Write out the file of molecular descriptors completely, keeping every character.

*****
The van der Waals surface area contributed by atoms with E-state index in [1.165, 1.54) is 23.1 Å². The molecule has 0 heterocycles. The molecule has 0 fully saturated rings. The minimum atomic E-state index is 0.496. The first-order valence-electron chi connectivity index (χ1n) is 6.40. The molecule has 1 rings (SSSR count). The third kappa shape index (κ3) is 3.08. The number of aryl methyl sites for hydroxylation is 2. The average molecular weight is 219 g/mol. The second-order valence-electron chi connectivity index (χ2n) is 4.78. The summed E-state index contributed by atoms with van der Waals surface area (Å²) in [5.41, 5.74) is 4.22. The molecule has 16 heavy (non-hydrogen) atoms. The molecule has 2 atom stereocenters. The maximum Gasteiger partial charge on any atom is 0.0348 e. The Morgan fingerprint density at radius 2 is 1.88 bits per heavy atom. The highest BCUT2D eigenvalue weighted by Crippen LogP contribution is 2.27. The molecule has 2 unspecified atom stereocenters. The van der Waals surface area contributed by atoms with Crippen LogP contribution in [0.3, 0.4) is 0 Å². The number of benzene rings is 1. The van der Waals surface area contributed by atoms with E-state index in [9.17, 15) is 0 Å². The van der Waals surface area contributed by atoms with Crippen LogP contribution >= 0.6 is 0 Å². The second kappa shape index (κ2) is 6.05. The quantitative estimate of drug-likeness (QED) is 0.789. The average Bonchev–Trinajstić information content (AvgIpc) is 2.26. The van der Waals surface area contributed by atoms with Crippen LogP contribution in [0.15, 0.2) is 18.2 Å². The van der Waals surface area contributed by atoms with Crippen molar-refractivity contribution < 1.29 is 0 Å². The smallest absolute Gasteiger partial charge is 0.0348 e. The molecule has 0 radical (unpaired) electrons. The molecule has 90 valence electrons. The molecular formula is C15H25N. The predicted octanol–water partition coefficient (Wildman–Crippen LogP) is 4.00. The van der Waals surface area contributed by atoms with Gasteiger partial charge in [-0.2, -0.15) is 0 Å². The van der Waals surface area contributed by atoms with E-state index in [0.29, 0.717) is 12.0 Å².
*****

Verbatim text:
The van der Waals surface area contributed by atoms with E-state index in [1.165, 1.54) is 23.1 Å². The molecule has 0 heterocycles. The molecule has 0 fully saturated rings. The minimum atomic E-state index is 0.496. The first-order valence-electron chi connectivity index (χ1n) is 6.40. The molecule has 1 rings (SSSR count). The third kappa shape index (κ3) is 3.08. The number of aryl methyl sites for hydroxylation is 2. The average molecular weight is 219 g/mol. The second-order valence-electron chi connectivity index (χ2n) is 4.78. The summed E-state index contributed by atoms with van der Waals surface area (Å²) in [5.41, 5.74) is 4.22. The molecule has 16 heavy (non-hydrogen) atoms. The molecule has 2 atom stereocenters. The maximum Gasteiger partial charge on any atom is 0.0348 e. The Morgan fingerprint density at radius 2 is 1.88 bits per heavy atom. The highest BCUT2D eigenvalue weighted by Crippen LogP contribution is 2.27. The molecule has 2 unspecified atom stereocenters. The van der Waals surface area contributed by atoms with Crippen LogP contribution in [0.3, 0.4) is 0 Å². The number of benzene rings is 1. The van der Waals surface area contributed by atoms with E-state index in [9.17, 15) is 0 Å². The van der Waals surface area contributed by atoms with Crippen LogP contribution >= 0.6 is 0 Å². The second kappa shape index (κ2) is 6.05. The quantitative estimate of drug-likeness (QED) is 0.789. The average Bonchev–Trinajstić information content (AvgIpc) is 2.26. The van der Waals surface area contributed by atoms with Crippen LogP contribution in [0.15, 0.2) is 18.2 Å². The van der Waals surface area contributed by atoms with Crippen molar-refractivity contribution < 1.29 is 0 Å². The smallest absolute Gasteiger partial charge is 0.0348 e. The molecule has 0 radical (unpaired) electrons. The molecule has 90 valence electrons. The molecular formula is C15H25N. The predicted octanol–water partition coefficient (Wildman–Crippen LogP) is 4.00. The van der Waals surface area contributed by atoms with Gasteiger partial charge in [-0.2, -0.15) is 0 Å². The van der Waals surface area contributed by atoms with E-state index in [0.29, 0.717) is 12.0 Å².